Skip to main content
You have permission to edit this article.
Blue Sky Science: How do rockets get past our atmosphere?

Blue Sky Science: How do rockets get past our atmosphere?

  • Updated
  • 0

Q How do rockets get past our atmosphere?

— Will Swisher, Madison, Wis.

A Jim Lattis, director of the UW Space Place at the University of Wisconsin-Madison:

Rockets that are launching things into space, like satellites or space probes, don’t actually have much trouble getting past the Earth’s atmosphere.

Rockets encounter most of the resistance when they’re near the Earth’s surface.

The higher up they get, the thinner the air gets, and the resistance pushing against the rocket gets lower. So for a rocket engine lifting some heavy weight into space, the work gets easier as it gets higher.

Commonly you’ll see a rocket burn up its fuel as it’s propelled away from Earth, indicating a lot of work going on closer to the Earth’s surface.

Usually a rocket has two gas tanks, and they’re both largely empty by the time it gets high above the Earth’s surface. And at that point, the engine is doing more work just to lift the empty gas tanks and the engines than it’s working to move the satellite or space probe.

Because of the large amount of fuel needed at the liftoff and beginning of the journey, rockets are typically designed with two or more fuel stages.

Each portion, or stage, of the rocket contains its own fuel and engines. In the first fuel stage, or booster stage, the fuel is used up, and then that portion of the rocket is discarded.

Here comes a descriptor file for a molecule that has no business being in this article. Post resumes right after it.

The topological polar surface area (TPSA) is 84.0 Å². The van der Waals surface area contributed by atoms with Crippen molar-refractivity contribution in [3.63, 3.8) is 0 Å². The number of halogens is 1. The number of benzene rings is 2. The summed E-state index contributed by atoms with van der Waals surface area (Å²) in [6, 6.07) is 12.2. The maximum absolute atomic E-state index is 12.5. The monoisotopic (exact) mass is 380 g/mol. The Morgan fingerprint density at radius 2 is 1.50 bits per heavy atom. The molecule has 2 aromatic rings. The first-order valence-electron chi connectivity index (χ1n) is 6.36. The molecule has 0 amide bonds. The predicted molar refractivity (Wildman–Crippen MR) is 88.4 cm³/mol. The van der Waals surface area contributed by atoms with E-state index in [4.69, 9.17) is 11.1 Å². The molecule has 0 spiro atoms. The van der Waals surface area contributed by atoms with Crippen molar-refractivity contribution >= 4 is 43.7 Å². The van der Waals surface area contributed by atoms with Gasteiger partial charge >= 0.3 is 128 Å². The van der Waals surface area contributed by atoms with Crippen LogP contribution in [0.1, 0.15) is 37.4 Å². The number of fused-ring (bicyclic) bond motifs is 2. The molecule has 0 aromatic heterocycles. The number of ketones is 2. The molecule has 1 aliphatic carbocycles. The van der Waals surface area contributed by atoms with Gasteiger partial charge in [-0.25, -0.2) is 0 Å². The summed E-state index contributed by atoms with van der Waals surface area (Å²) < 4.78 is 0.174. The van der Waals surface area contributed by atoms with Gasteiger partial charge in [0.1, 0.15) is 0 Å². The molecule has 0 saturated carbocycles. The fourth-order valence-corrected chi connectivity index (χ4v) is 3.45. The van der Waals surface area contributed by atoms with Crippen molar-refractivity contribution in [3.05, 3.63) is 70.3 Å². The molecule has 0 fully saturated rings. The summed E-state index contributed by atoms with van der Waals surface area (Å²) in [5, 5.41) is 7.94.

Then there’s a second engine and fuel stage that continues to propel the rocket. Sometimes a rocket will even have a third fuel stage, depending on what it needs to accomplish.

With each stage, the fuel is burned up and the used portion is discarded and drops off the rocket.

The process can be complicated because of everything the rocket engine has to do near the Earth’s surface, but in general, the work gets easier for the rocket as it continues to climb.

Blue Sky Science is a collaboration of the Wisconsin State Journal and the Morgridge Institute for Research.


Be the first to know

* I understand and agree that registration on or use of this site constitutes agreement to its user agreement and privacy policy.

Related to this story

Most Popular

Researchers recently unveiled the results of a study in which they determined that certain trees and plants common in Southern California off-gas natural yet nevertheless harmful volatile organic compounds (VOCs).

Get up-to-the-minute news sent straight to your device.


News Alerts

Breaking News

Husker News